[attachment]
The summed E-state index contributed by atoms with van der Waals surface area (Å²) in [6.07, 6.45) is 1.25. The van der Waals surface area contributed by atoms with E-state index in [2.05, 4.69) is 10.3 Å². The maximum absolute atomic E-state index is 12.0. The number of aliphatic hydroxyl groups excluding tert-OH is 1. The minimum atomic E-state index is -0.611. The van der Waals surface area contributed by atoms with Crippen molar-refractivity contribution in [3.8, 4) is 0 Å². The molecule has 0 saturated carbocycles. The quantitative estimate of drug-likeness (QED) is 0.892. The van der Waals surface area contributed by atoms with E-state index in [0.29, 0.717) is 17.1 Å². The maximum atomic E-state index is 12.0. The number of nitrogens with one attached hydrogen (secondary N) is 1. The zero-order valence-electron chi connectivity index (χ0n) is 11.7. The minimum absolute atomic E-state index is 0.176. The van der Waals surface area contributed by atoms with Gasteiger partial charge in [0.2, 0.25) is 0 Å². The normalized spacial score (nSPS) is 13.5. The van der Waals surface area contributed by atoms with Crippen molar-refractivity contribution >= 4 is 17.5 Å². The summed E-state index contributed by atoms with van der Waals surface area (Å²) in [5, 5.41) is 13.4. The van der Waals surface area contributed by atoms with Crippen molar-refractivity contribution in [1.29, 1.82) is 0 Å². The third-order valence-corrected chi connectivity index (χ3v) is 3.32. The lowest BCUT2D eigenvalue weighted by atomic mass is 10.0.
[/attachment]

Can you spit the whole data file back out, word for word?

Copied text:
The summed E-state index contributed by atoms with van der Waals surface area (Å²) in [6.07, 6.45) is 1.25. The van der Waals surface area contributed by atoms with E-state index in [2.05, 4.69) is 10.3 Å². The maximum absolute atomic E-state index is 12.0. The number of aliphatic hydroxyl groups excluding tert-OH is 1. The minimum atomic E-state index is -0.611. The van der Waals surface area contributed by atoms with Crippen molar-refractivity contribution in [3.8, 4) is 0 Å². The molecule has 0 saturated carbocycles. The quantitative estimate of drug-likeness (QED) is 0.892. The van der Waals surface area contributed by atoms with E-state index in [0.29, 0.717) is 17.1 Å². The maximum atomic E-state index is 12.0. The number of nitrogens with one attached hydrogen (secondary N) is 1. The zero-order valence-electron chi connectivity index (χ0n) is 11.7. The minimum absolute atomic E-state index is 0.176. The van der Waals surface area contributed by atoms with Gasteiger partial charge in [0.2, 0.25) is 0 Å². The normalized spacial score (nSPS) is 13.5. The van der Waals surface area contributed by atoms with Crippen molar-refractivity contribution >= 4 is 17.5 Å². The summed E-state index contributed by atoms with van der Waals surface area (Å²) in [5, 5.41) is 13.4. The van der Waals surface area contributed by atoms with Crippen molar-refractivity contribution in [1.29, 1.82) is 0 Å². The third-order valence-corrected chi connectivity index (χ3v) is 3.32. The lowest BCUT2D eigenvalue weighted by atomic mass is 10.0.